When encountering tragic news, my first inclination is to cry, then reflect, then talk it out. The rest is up to time passing as life goes on. Nothing tragic has happened to me, at least not currently, but the news has really gotten me down this week. Just a lot of death, destruction, stupid decisions and moral outrage for seven days straight. These are desperate times for emotional well-being. The only salvation I can offer is: Tiny Tim.
If you're as old as I am, you may remember the media blitz that surrounded this true American original. In the groovy days of "Laugh-In" he was presented as kind of a hippie freak with his long hair and ukulele. But Tiny Tim was actually about something much more interesting. He was dedicated (OK, obsessed) with preserving lost musical history from the pre-electronic past. He researched songs that hadn't been heard for decades and he performed them for stoned audiences who thought he was one of them (he was actually a conservative, religious, scholarly guy).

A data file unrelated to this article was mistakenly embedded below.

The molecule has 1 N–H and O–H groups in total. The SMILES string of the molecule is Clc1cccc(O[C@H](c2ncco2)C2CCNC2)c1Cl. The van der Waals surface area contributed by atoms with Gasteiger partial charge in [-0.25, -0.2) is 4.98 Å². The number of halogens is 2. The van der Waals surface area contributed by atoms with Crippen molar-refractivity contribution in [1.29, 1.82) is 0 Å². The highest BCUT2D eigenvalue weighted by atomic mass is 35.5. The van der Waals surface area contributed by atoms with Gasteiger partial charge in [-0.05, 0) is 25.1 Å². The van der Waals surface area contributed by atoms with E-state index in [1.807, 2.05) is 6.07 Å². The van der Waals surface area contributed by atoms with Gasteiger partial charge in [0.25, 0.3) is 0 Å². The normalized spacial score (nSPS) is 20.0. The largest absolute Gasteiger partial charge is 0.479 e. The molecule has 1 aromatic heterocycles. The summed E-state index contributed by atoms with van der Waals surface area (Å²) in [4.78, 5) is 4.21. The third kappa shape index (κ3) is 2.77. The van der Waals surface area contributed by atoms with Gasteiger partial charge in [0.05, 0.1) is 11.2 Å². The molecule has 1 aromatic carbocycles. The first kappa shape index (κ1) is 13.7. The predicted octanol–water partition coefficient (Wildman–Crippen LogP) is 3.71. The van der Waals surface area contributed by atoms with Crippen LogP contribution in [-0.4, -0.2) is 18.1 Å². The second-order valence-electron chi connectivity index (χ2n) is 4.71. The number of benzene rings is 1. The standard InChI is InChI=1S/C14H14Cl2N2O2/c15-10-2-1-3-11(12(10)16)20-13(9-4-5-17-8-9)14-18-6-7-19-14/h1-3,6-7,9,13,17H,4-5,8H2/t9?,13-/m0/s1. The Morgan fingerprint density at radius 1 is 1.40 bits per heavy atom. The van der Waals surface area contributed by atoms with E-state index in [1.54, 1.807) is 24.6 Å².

He was a living jukebox of turn-of-the-century composition and his mania for performing was not only endearing, but kind of heroic. It takes a brave person to be absolutely himself, even if that self is waaaay outside the norm. And to dedicate himself to a craft that was so far in the past, that it was almost ghostly in form. So here's to you, Tiny Tim. Thanks for the memories.
On the Uncle Floyd Show
Someone in Australia gave Tiny Tim his own TV special. Here he performs Living In the Sunlight in his trademark falsetto.
A duet with himself.
His big hit, played for smirks.
This scene in Raymond Burr's "Ironside" show, pays tribute (albeit in thick-headed TV form) to Tiny Tim's early stage performances in NYC.